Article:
Deborah Landau’s fourth book of poetry, Soft Targets, draws a bull’s-eye on humanity’s vulnerable flesh and corrupted world. In this ambitious lyric sequence, fear of annihilation expands beyond the self to an endangered planet on which all inhabitants are “soft targets”. Her melancholic examinations recall life’s uncanny ability to transform ordinary places – subways, cafes, street corners – into sites of intense significance that weigh heavily on the modern mind.
‘O you who want to slaughter us, we’ll be dead soon / enough what’s the rush,’ Landau writes, contemplating a world beset by political tumult, random violence, terror attacks and climate change. Still there are the ordinary and abundant pleasures of day-to-day living, though the tender exchanges of friendship and love play out against a backdrop of 21st-century threats with historical echoes, as neo-Nazis marching in the US recall her grandmother’s flight from Nazi Germany.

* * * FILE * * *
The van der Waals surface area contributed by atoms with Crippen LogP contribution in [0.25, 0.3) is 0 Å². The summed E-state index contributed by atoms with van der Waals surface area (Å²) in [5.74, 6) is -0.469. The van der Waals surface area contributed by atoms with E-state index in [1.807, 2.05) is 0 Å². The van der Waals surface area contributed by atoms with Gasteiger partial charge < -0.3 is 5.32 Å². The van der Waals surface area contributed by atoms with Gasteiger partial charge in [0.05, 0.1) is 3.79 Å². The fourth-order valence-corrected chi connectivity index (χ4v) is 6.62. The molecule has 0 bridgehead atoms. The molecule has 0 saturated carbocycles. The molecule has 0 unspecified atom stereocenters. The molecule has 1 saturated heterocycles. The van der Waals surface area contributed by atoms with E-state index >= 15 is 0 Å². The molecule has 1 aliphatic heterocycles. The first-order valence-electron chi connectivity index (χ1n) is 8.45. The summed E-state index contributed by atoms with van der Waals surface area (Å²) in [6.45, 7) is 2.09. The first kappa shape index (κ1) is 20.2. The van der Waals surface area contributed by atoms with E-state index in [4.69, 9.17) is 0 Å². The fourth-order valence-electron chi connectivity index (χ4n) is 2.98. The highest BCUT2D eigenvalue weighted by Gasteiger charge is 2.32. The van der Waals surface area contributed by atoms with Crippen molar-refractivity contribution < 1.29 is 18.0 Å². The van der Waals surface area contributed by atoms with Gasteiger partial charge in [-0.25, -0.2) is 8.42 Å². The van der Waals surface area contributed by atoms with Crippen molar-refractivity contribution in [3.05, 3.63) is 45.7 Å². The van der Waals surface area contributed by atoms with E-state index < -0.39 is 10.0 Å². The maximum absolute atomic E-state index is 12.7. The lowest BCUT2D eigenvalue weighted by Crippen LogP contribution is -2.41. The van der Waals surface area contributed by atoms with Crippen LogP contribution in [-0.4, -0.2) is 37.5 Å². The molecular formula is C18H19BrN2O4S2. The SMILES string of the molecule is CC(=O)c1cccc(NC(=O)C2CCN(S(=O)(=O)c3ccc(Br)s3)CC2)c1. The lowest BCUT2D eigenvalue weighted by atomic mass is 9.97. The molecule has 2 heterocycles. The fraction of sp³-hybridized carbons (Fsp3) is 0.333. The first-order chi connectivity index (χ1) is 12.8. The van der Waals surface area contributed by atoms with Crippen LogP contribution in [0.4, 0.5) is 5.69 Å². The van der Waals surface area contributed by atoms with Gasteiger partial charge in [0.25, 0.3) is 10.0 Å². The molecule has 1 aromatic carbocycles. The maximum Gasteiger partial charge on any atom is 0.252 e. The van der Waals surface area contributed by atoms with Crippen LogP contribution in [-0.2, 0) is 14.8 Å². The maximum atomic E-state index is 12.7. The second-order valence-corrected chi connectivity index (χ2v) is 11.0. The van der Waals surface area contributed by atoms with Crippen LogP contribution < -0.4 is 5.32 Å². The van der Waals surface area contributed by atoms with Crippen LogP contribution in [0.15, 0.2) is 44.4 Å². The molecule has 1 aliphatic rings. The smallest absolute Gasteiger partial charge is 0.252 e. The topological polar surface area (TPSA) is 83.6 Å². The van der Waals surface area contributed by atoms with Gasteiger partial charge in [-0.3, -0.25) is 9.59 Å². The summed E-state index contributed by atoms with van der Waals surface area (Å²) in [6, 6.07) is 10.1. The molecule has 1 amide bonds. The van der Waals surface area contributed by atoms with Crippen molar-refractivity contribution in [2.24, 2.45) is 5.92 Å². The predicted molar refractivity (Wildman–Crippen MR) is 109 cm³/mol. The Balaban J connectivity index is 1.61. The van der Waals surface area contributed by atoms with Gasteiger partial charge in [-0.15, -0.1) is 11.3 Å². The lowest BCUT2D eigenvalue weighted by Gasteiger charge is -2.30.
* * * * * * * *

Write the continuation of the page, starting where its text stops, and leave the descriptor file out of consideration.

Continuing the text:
Deborah Landau is director of the Creative Writing Program at New York University. She has published three previous collections in the US, most recently The Uses of the Body (2015) and The Last Usable Hour (2011) with Copper Canyon Press.
CNN commissioned an opinion piece from her, ‘We are all soft targets’, in the light of US inaction on gun control following the latest shootings in August 2019.